The Pink Floyd Experience by Spike Steffenhagen & Jay Allen Sanford

The Pink Floyd Experience
written by Spike Steffenhagen & Jay Allen Sanford
Blue Water Productions, 2010

For Pink Floyd fans who don’t want to wade through one of the many weighty biographies of Britain’s most studious studio band. First published in 1991, it claims to have been updated to 2010, but this means it has a few pages of text added to the introduction and a single page added at the back to cover the past twenty years. And, you know, some interesting things happened in the past twenty years!

The artwork is incredibly ugly and the characters’ appearances vary widely from panel to panel, which wouldn’t be a problem with a band of individuals like the Beatles, but with the famously anonymous Pink Floyd it quickly becomes disorientating. Perhaps that’s the point? The few women who appear in the story have enormous round buttocks and no faces -they’re all pointed towards the awesomeness that is the band.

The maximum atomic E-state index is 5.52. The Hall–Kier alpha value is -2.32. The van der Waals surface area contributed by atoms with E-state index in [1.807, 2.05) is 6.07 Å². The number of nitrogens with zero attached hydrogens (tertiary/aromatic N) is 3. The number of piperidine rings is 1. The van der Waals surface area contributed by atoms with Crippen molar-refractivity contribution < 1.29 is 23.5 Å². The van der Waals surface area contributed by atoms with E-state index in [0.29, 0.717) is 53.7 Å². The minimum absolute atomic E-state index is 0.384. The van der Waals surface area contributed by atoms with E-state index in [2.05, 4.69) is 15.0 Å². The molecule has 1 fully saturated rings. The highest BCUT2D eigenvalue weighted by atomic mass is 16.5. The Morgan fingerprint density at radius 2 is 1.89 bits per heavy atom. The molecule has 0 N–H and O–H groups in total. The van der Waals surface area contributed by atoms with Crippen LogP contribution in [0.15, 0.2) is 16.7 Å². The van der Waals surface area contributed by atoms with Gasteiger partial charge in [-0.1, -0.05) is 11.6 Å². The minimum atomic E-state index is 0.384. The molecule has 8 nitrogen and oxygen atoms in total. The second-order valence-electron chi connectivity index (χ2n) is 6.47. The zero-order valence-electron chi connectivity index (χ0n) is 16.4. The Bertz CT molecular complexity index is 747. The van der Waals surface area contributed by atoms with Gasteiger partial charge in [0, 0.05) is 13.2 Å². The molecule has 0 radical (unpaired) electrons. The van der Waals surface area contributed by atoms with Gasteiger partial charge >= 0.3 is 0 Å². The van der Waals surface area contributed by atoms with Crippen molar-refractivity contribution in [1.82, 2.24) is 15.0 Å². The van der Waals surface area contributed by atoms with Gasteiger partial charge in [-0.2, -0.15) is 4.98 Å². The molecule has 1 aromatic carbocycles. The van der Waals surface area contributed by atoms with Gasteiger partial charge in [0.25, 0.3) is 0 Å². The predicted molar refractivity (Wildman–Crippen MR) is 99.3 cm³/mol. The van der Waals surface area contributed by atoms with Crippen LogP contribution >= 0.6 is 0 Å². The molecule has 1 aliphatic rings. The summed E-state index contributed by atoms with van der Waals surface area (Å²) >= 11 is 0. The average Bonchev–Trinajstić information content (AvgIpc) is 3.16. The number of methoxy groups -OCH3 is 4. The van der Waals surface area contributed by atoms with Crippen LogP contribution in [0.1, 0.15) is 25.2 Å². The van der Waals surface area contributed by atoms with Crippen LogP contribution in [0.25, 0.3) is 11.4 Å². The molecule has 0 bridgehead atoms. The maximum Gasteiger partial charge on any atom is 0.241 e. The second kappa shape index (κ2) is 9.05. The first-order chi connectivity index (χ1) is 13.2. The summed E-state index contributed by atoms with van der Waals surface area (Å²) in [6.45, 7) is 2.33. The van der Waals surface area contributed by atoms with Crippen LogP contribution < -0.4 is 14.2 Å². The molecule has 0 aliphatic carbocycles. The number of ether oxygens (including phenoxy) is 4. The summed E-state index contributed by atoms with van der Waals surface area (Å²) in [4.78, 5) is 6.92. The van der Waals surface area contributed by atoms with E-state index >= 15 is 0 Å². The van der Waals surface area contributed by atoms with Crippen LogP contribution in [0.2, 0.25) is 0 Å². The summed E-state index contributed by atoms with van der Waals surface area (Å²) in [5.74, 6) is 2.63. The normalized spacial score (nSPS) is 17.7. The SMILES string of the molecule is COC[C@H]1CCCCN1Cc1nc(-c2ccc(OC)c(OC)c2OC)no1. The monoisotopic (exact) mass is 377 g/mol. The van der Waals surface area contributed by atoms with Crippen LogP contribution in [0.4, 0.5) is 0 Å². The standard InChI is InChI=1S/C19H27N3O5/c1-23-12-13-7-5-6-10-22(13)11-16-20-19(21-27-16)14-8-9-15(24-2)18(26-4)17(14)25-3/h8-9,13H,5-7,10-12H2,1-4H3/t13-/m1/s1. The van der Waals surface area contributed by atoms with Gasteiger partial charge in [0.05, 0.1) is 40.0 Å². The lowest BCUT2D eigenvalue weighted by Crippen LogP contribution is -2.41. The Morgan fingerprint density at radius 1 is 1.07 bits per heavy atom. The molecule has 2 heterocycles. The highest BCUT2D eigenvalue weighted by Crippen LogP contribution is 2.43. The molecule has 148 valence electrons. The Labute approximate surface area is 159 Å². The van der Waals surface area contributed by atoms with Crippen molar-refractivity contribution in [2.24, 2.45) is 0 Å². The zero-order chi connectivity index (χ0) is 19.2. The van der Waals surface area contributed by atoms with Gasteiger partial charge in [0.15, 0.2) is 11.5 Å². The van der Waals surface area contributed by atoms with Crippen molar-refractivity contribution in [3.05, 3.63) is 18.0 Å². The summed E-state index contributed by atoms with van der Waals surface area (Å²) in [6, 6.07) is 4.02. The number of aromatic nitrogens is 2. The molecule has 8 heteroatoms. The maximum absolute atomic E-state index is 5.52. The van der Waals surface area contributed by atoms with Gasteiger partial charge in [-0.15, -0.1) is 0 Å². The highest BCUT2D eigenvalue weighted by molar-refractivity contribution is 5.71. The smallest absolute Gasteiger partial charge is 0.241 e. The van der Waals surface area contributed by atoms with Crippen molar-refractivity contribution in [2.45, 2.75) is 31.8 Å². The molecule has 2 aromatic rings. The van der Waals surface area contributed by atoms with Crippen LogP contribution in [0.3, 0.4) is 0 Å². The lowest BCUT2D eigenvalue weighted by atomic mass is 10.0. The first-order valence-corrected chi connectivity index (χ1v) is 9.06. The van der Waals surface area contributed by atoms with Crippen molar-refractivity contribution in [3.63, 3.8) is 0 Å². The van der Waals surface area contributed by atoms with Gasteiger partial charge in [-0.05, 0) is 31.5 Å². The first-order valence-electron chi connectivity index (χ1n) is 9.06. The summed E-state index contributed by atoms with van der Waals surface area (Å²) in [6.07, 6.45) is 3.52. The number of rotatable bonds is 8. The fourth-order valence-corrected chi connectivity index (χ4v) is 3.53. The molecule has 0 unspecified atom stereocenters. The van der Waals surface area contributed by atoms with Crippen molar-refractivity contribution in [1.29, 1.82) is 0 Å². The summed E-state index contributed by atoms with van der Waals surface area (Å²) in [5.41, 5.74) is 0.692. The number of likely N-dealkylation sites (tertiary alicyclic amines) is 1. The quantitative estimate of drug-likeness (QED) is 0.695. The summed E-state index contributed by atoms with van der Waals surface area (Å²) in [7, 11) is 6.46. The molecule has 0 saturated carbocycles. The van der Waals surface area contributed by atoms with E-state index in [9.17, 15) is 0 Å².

It starts out like a war comic with the death of Roger Waters’ father during WWII, and the mood doesn’t lighten much for the next 240 pages. Syd Barrett’s disintegration is self-narrated using wobbly text which looks like that of Delirium in the Sandman books. Some of the dialogue is from interviews, but there no effort made to distinguish between different speakers using tone or speech charcteristics,  so it all sounds like it’s been said by the same person.

There’s quite a lot of interesting trivia, and the usual litany of cockups, letdowns and ripoffs that stud the history of any long-running band, but this is sure one ugly way to absorb information.


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